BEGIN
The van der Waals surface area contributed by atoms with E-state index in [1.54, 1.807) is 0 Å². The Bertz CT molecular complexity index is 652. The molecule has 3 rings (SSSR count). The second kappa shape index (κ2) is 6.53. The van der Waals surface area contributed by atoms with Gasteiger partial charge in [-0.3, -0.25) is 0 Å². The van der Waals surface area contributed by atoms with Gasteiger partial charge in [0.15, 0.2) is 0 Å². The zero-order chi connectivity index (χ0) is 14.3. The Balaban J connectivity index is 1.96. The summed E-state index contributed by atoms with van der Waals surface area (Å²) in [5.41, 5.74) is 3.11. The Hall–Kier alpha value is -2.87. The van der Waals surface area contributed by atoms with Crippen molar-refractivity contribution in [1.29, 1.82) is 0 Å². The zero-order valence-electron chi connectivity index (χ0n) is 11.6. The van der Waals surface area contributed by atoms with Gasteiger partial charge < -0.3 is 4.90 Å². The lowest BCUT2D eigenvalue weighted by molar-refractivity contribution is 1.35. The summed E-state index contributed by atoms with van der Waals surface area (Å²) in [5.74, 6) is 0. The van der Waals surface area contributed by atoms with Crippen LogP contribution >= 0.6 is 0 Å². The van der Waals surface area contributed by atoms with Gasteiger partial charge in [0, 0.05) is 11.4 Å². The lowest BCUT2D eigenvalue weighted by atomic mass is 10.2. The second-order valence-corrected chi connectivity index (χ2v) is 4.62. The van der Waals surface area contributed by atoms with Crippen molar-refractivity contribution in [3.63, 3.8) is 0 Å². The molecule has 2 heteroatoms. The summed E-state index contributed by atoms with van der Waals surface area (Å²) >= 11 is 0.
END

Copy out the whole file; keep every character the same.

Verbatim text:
The van der Waals surface area contributed by atoms with E-state index in [1.54, 1.807) is 0 Å². The Bertz CT molecular complexity index is 652. The molecule has 3 rings (SSSR count). The second kappa shape index (κ2) is 6.53. The van der Waals surface area contributed by atoms with Gasteiger partial charge in [-0.3, -0.25) is 0 Å². The van der Waals surface area contributed by atoms with Gasteiger partial charge in [0.15, 0.2) is 0 Å². The zero-order chi connectivity index (χ0) is 14.3. The Balaban J connectivity index is 1.96. The summed E-state index contributed by atoms with van der Waals surface area (Å²) in [5.41, 5.74) is 3.11. The Hall–Kier alpha value is -2.87. The van der Waals surface area contributed by atoms with Crippen molar-refractivity contribution in [1.29, 1.82) is 0 Å². The zero-order valence-electron chi connectivity index (χ0n) is 11.6. The van der Waals surface area contributed by atoms with Gasteiger partial charge < -0.3 is 4.90 Å². The lowest BCUT2D eigenvalue weighted by molar-refractivity contribution is 1.35. The summed E-state index contributed by atoms with van der Waals surface area (Å²) in [5.74, 6) is 0. The van der Waals surface area contributed by atoms with Crippen LogP contribution >= 0.6 is 0 Å². The van der Waals surface area contributed by atoms with Gasteiger partial charge in [0, 0.05) is 11.4 Å². The lowest BCUT2D eigenvalue weighted by atomic mass is 10.2. The second-order valence-corrected chi connectivity index (χ2v) is 4.62. The van der Waals surface area contributed by atoms with Crippen molar-refractivity contribution in [3.63, 3.8) is 0 Å². The molecule has 2 heteroatoms. The summed E-state index contributed by atoms with van der Waals surface area (Å²) >= 11 is 0.